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11-07-2006, 11:37 AM
US fails in effort to derail Ortega presidential bid
Analysts say a leftist Nicaragua will add to anti-American sentiment in the region.
By Tom Regan | csmonitor.com

In what critics call another sign of waning American influence in Central and Latin America, an "all-out" effort by the United States to convince Nicaraguans not to elect former Sandinista president Daniel Ortega to a second term has apparently failed.

The Houston Chronicle reports that the "high-profile" push to stop Mr. Ortega included warnings – made by a former US ambassador, members of Congress, and even Oliver North, who was deeply involved in the Iran-Contra scandal in the '80s – that the US would cut off its $220 millions of aid if Ortega was elected.

"They did everything but threaten to invade," said Mark Weisbrot, a Latin America expert at the Center for Economic and Policy Research in Washington.

The American campaign against Ortega hit a crescendo shortly before Sunday's vote. US Commerce Secretary Carlos Gutierrez warned that all US aid for Nicaragua could be at stake. Other officials said the country could be left out of the Central American Free Trade Agreement and that remittances sent home by Nicaraguans living in the United States could be blocked.

By contrast, [Venezuelan President Hugo Chavez, a friend of Ortega's] promised to step in with economic aid and cheap oil for a leftist Sandinista government. In the end, many voters decided to give Ortega another chance.

"Nicaraguans worry that bad relations with the United States can have really negative consequences," said William LeoGrande, a professor at American University in Washington. "But some were offended (by the US interference) on nationalistic grounds and were more likely to vote for Ortega."

The Scotsman reports that Oliver North, now best known as a commentator for the conservative Fox News channel, urged the country's voters not to return to the "bad old days."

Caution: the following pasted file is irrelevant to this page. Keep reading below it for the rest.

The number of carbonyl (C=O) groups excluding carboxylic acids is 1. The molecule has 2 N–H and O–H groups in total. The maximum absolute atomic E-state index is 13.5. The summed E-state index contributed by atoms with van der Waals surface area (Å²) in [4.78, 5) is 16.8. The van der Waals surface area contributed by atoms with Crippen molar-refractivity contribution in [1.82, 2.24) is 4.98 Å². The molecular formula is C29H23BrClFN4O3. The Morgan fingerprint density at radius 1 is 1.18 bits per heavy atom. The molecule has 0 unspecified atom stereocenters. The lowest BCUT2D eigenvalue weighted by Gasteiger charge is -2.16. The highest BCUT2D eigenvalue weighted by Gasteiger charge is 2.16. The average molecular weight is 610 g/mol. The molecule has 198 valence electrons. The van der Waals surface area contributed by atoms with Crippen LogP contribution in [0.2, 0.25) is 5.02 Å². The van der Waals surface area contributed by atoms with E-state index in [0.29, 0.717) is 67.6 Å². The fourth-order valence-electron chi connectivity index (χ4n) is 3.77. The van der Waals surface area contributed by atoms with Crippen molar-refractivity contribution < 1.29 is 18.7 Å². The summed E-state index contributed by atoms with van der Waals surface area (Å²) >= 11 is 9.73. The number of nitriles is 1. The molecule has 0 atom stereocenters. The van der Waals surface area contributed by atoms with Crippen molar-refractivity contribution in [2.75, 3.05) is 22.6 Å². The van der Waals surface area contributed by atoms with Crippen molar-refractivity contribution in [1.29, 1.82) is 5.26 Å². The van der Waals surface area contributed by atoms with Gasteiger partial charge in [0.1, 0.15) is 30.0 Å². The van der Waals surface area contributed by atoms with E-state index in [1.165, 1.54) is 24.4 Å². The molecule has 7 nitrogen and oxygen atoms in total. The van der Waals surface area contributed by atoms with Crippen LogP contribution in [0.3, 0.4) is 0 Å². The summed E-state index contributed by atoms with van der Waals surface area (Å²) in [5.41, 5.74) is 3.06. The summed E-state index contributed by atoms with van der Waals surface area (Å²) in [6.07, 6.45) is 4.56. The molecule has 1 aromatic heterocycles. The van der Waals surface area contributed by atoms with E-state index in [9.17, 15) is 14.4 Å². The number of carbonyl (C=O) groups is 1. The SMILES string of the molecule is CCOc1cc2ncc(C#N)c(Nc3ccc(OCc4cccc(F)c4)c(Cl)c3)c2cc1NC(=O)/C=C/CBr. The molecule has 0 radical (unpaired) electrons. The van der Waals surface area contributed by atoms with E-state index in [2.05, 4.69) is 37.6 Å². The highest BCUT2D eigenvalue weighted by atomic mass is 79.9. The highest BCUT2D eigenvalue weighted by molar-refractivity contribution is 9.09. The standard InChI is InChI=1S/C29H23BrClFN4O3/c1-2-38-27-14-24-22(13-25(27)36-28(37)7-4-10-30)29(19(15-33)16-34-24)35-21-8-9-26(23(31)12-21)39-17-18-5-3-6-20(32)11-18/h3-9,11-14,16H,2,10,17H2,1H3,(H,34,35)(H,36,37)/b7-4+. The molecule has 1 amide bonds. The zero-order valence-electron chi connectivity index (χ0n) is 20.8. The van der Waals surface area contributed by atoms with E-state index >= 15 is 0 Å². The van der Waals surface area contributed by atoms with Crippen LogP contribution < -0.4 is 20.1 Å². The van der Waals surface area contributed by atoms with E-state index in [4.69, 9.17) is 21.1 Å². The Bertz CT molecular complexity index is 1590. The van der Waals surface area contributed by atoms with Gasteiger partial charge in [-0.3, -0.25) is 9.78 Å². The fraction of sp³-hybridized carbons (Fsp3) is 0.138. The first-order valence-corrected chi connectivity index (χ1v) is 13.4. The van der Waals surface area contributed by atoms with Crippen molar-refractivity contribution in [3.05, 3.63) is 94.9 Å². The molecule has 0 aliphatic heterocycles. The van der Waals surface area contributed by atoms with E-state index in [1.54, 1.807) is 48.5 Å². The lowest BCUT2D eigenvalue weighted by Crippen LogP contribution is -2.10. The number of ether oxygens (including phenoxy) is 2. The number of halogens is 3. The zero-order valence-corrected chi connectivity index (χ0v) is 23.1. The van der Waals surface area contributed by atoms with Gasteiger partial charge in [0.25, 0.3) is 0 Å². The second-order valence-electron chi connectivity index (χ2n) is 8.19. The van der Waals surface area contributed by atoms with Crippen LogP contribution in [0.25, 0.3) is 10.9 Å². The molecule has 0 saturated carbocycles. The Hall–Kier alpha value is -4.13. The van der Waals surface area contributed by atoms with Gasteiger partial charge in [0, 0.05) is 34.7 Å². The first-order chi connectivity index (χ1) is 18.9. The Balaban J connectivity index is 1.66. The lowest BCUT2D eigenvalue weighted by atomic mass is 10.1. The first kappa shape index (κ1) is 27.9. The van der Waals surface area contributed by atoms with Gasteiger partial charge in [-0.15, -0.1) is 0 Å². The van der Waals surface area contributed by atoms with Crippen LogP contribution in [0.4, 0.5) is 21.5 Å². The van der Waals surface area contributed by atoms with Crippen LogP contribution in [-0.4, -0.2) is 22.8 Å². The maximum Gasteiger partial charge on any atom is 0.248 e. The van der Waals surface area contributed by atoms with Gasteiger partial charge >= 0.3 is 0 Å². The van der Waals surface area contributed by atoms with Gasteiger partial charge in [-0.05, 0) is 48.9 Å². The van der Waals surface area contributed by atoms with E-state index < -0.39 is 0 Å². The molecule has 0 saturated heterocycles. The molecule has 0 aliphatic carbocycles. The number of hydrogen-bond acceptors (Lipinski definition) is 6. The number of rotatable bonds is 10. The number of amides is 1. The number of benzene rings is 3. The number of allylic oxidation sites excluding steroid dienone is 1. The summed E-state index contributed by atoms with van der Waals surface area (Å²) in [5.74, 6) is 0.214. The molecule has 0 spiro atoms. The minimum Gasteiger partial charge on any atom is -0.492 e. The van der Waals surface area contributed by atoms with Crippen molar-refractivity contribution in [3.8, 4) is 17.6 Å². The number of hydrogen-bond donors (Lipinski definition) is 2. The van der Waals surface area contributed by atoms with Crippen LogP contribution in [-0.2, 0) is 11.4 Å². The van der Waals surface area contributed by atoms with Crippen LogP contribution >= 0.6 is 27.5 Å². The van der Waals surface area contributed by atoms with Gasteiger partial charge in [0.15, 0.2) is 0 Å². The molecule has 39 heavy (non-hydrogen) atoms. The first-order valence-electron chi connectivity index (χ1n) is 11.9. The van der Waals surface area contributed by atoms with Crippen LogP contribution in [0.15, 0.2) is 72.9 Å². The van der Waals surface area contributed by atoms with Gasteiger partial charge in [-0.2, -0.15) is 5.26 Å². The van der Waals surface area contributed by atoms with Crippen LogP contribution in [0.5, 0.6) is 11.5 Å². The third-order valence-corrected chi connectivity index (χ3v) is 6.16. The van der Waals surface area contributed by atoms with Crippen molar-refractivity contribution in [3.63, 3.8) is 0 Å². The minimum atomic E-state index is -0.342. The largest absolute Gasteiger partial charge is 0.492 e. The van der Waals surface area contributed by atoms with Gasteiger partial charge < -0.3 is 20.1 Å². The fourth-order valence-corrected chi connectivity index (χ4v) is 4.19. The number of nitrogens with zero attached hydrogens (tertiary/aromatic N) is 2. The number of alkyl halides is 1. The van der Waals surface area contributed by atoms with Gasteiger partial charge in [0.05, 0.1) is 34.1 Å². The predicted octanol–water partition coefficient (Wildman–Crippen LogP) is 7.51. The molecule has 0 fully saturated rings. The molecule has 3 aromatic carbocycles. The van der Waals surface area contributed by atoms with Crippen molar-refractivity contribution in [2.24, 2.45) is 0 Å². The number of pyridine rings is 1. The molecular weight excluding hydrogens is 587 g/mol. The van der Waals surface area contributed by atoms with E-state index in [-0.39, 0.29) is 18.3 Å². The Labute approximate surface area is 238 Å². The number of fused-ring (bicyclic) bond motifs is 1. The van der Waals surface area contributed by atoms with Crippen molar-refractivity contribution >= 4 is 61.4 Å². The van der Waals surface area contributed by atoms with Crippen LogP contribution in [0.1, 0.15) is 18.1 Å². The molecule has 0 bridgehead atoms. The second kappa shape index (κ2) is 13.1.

"My hope is that the people of Nicaragua are not going to return to that. That's not good for your country. That's not good for my country," the former aide to President Ronald Reagan said.

The Scotsman also reports that while Harvard-educated banker Eduardo Montealegre – Ortega's US-backed main opponent – and US officials claimed voting irregularities, 18,000 international observers (including former US President Jimmy Carter) who observed the election, and Nicaraguan election officials, reported no problems.

The Los Angeles Times reports that, although Mr. Montealegre said the election is not over until the last vote is counted, Ortega seems to have an insurmountable lead with more than 60 percent of the votes counted, allowing him to avoid a runoff election where his opponents would most likely unite against him. The Times writes that an Ortega victory would be "a blow to the Bush administration."

Mr. Weisbrot and Robert Naiman reports for The Huffington Post that the failed effort by the US to undermine Ortega is the clearest example yet of "plummeting US influence in Latin America."

The Associated Press reports that Nicaruagans living in the US (about 227,000 according to the latest US census), some of whom fled during Ortega's first term in office in the '80s, worry that his re-election means a return to the chaos of the past. But others say it may serve as a wake-up call to the country's opposition parties that they need to respond better to the needs of the country's citizens.